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I'm trying to set up a simple chat using node.js (no express) and socket.io. Problem is that Chrome gets stuck on my external includes in the html file, resulting in those files never getting included. I'm including a ccs file, and three javascript files. As suggested in answers to other related questions here on Stackoverflow, I checked my document's MIME type by requiring the mime module and using the mime.lookup(url), which says 'text/html'. I specifically set the returning header to 'Content-Type' : 'text/html' and even played around with setting it as 'text/css' and 'text/javascript' to no avail. As of now I have no idea what to try next. Please help!

chat.html:

<!DOCTYPE html>
    <html>
        <head>
        <title>CHAT</title>
        <meta http-equiv="content-type" content="text/html; charset=UTF-8">
        <link type="text/css" rel="stylesheet" href="css/style.css" /> <!-- First line that Chrome complains about -->
        <script type="text/javascript" src="/socket.io/socket.io.js"></script> <!-- Second line that Chrome complains about -->
        <script type="text/javascript" src="http://ajax.googleapis.com/ajax/libs/jquery/1.8.0/jquery.min.js"></script>
        <script type="text/javascript" src="chatClient.js"></script>
                    </head>
        <body>
        <h1>this shall be a chat</h1>
        </body>
    </html>

chatClient.js:

var socket = io.connect('http://localhost');

        var chatBox = document.createElement('div');

        chatBox.id = 'chatBox';

        socket.on('server', function (data) {
        console.log('Server says: ', data.message);

        socket.emit('client', { clientMessage : 'this is all I have to say, right now!' });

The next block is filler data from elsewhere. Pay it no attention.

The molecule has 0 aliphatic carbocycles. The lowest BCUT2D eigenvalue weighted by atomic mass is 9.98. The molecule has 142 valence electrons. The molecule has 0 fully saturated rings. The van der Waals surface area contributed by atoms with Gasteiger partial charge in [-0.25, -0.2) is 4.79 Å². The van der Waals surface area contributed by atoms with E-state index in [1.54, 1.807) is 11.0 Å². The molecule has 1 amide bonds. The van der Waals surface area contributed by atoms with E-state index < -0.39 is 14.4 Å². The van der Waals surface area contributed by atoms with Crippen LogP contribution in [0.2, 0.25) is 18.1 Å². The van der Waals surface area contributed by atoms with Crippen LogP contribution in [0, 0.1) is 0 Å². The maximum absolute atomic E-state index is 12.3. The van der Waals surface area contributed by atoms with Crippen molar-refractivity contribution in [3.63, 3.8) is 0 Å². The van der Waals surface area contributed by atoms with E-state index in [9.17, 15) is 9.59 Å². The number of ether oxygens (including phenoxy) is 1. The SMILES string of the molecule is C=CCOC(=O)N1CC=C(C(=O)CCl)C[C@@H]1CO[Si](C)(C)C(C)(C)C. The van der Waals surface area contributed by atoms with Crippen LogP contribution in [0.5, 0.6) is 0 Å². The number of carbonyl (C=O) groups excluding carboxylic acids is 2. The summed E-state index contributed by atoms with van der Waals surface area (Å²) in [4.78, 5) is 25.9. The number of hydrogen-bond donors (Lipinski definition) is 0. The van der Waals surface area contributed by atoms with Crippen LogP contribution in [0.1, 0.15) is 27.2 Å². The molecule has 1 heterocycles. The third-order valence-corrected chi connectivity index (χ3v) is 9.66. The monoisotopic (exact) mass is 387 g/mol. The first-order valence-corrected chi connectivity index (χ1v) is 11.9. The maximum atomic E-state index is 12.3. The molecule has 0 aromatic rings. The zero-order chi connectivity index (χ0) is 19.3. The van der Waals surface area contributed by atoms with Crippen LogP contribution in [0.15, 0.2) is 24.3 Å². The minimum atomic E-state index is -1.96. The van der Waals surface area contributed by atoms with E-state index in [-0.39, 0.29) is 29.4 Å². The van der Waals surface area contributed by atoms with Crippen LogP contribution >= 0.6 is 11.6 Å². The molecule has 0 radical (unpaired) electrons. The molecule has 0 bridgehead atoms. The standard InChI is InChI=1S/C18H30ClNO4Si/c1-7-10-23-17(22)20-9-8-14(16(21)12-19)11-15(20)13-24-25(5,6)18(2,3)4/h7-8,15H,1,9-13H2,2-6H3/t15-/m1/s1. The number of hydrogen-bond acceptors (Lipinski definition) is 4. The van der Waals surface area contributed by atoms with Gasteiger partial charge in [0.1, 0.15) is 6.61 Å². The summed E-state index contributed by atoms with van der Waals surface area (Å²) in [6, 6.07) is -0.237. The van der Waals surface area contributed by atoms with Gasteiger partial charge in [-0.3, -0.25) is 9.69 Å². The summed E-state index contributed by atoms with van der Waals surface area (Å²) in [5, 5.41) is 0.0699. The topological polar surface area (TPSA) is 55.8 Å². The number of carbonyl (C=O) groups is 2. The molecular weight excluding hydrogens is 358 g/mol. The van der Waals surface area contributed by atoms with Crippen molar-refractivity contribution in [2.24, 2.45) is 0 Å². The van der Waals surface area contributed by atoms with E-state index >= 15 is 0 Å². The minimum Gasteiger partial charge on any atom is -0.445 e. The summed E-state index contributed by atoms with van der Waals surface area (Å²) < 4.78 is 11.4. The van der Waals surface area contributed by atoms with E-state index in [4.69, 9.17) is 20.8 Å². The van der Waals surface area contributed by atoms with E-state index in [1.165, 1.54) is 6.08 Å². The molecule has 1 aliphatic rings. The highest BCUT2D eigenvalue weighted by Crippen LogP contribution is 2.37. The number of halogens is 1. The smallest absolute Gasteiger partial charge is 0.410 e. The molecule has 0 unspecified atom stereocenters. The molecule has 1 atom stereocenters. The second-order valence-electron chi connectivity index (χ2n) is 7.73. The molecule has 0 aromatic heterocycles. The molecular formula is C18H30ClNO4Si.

});

chatServer.js:

var app = require('http').createServer(handler),
io = require('socket.io').listen(app),
fs = require('fs'),
mime = require('mime');

var url = __dirname + '/chat.html';
var mimeType = mime.lookup(url);

console.log(mimeType);

app.listen(8080);

function handler (req, res) {
    fs.readFile(url, function (err, data) {
    if (err) {
        res.writeHead(500);
        return res.end('Error loading chat');
    }

    res.setHeader('Content-Type', mimeType); // Sets the header to 'text/html'
    res.writeHead(200);
    res.end(data);
    });
}

io.sockets.on('connection', function (socket) {
    console.log('CHAT ONLINE');
    socket.emit('server', { message: 'hello world' });

    socket.on('client', function (data) {
    console.log('Client says: ', data.clientMessage);
    });
});

This is my absolute first time posting here so please let me know if there's anything more I should have included to assist in your helping me with this problem.

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2 Answers 2

up vote 3 down vote accepted

You're setting mimeType during initialization based on one file that you might be sending out, rather than setting it based on the file that you're actually sending out. That will cause any non-HTML files that you might send (e.g CSS or JS files) to go out with a misleading Content-Type header. You need to do the check inside your request handler.

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Yep, that solved my issue. Thanks a bunch! I guess I didn't fully understand what my request handler did. Now let the fun times begin! –  Aaitch Sep 29 '12 at 16:24

This has been answered before socket.io and differents folders --- solution found

I recommend to use connect or express framework. Makes your job easier.

share|improve this answer
    
Yeah, I've seen express being used quite a lot around the www. Guess I'll get on that train too some day, but I want to make sure I understand it all first... –  Aaitch Sep 29 '12 at 16:26

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